Fridays are green!
Some weeks ago, on a Friday, some people at work happened to wear green shirts or sweaters without having come to an agreement about it before. Since then we have started to establish a new tradition – the Green Friday.
In the region of Frankfurt, Grüne Sauce (“green sauce”) is a well known food – and right now it has its season. Traditionally it’s eaten on Holy Thursday – its name in German is Gründonnerstag; which seems to mean “green Thursday” but the origin of the “Grün-” is the word “greinen” – an old word for “to cry”. So this makes more sense than “green Thursday”. However, in many regions in Germany you eat green food on Holy Thursday. I think, it’s perfect for Fridays now!
Here in Hesse you can get everywhere packages with the herbs for Grüne Sauce – they contain borage (Borretsch), chervil (Kerbel), cress (Kresse), parsley (Petersilie), burnet (Pimpinelle), sorrel (Sauerampfer) and chives (Schnittlauch).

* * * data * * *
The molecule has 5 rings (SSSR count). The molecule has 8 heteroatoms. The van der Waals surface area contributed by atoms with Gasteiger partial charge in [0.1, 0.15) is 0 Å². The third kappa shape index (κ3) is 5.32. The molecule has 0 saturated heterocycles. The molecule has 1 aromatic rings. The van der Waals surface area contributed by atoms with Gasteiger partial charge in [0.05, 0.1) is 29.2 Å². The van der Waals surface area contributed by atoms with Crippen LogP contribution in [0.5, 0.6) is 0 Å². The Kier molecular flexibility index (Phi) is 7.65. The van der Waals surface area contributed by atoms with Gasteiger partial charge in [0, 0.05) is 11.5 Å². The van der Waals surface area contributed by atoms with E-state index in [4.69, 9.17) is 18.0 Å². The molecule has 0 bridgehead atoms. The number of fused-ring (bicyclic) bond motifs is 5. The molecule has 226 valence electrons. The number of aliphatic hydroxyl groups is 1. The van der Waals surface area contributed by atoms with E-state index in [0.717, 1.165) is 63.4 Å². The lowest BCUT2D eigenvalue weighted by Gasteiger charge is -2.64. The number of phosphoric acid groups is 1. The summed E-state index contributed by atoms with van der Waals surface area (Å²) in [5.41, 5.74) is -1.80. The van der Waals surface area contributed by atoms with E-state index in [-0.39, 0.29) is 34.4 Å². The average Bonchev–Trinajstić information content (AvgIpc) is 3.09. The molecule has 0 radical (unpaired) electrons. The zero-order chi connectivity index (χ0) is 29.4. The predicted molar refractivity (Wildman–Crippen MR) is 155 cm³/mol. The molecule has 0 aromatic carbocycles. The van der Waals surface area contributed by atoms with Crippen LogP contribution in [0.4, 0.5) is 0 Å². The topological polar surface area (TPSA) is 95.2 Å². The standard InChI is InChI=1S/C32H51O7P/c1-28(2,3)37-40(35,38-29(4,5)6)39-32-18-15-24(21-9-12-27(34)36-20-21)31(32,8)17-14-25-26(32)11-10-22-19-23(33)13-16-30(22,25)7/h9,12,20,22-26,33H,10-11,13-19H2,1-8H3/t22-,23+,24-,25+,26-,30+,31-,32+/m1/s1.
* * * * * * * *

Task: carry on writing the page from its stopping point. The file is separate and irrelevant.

And Frankfurt is so proud of this sauce that there is even a monument for Grüne Sauce!. Of course, it also was the favourite food of Goethe.
Enough talk about Grüne Sauce, it’s great food with potatoes and hard boiled eggs!
For 1-2 persons, you need
1/2 package of herbs for Grüne Sauce (if you can’t find it next to the veggies in the Supermarket as you don’t live in this region here, just make a mix of these or a part of these or of similar herbs. About 2-3 handfuls)
150 plain yoghurt
2-3 tblsp mayonnaise (yes, it’s also ok if you buy some…)
2 tsp mustard
juice of 1/2 lemon
4 tblsp sour cream
1 hard boiled egg
Put the washed herbs into the blender (uuuuuh…. I know. A cook would tell you to cut everything with a knife for Grüne Sauce. But then my sauce never got green – and with a blender, it’s easier…), blend well, add all the other ingredients except the egg. Blend, season with salt and pepper.
Cut the egg in little cubes, add the egg, stir, and serve the sauce with potatoes and hard boiled eggs.
Filed under: Recipes: Dips, Dressings, Sauces, Recipes: Potatoes | 4 Comments
Tags: bento, German, potato